To the West, the idea of a modern, gender-equal, progressive sort of academic environment seems incongruous with Saudi Arabia’s religious establishment. However, the current ruler, King Abdullah, is investing $12.5 billion in creating just such an environment–a graduate research institution where religious police will be barred and women and men will conduct research in collaboration. Currently, women’s career options in other areas are severely limited, and co-ed institutions required men and women to enter through separate doors, and remain behind partitions.
The campus will be built, and the faculty recruited, by the state-owned oil giant Saudi Aramco. Currently the “King Abdullah University of Science and Technology,” or Kaust, is being built behind a large wall.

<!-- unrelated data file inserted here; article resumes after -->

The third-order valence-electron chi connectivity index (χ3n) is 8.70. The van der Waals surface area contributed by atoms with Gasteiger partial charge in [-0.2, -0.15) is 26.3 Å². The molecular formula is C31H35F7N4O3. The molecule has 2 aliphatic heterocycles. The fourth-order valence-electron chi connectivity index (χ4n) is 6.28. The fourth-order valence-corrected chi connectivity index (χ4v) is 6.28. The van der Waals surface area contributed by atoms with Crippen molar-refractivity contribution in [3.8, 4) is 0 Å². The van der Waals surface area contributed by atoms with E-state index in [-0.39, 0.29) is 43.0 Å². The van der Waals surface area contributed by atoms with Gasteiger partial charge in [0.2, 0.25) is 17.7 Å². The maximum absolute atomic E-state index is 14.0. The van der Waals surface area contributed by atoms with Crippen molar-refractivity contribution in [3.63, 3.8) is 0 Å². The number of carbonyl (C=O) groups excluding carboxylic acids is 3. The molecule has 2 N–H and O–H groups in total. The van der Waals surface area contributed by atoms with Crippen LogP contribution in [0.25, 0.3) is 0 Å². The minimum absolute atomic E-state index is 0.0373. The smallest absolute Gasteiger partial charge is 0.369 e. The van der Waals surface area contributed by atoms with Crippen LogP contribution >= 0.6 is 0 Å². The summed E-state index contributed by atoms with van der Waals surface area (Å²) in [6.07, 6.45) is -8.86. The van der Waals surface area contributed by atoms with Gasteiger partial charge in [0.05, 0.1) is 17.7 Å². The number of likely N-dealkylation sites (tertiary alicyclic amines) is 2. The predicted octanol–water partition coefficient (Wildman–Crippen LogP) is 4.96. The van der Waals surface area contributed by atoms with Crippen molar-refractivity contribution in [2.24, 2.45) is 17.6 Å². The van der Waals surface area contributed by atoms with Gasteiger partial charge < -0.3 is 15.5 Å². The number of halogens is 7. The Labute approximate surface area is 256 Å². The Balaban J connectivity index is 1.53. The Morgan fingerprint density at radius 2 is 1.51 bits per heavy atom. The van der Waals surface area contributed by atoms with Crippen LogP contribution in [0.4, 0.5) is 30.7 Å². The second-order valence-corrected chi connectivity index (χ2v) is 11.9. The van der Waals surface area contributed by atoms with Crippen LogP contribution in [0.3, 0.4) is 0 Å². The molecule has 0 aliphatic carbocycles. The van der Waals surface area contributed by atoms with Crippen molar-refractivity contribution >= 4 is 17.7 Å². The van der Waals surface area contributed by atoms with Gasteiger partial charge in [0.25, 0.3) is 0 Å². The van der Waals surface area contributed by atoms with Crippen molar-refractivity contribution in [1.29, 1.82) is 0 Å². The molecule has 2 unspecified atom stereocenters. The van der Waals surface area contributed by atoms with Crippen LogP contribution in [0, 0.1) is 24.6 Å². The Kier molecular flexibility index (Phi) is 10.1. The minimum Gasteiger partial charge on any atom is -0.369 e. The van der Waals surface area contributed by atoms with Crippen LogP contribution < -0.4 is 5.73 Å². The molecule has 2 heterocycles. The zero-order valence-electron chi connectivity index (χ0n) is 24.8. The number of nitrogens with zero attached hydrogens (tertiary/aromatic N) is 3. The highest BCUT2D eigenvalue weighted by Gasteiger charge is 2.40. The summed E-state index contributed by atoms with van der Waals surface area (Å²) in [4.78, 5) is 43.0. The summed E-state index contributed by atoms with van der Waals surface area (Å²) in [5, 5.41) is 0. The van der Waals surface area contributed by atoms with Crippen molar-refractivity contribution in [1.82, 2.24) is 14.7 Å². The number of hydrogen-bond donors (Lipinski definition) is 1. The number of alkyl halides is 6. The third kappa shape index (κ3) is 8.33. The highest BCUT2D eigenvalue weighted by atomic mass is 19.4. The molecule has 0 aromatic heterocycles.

The new project is giving hope to Saudi scholars who until the king’s push to reform education in the last few years have endured stagnant research budgets and continue to face extensive government red tape.
“Because Aramco is founding the university, I believe it will have freedom,” said Abdulmalik A. Aljinaidi, dean of the research and consultation institute at King Abdulaziz University, Jidda’s biggest, with more than 40,000 students. “For Kaust to succeed, it will have to be free of all the restrictions and bureaucracy we face as a public university.”
The website of the new university is here.
From the sound of it, they will be recruiting academics from all over the world, offering positions and grants that “they perhaps would not have had at home.” With the tenure situation how it is in America, they may have no problem filling their quota.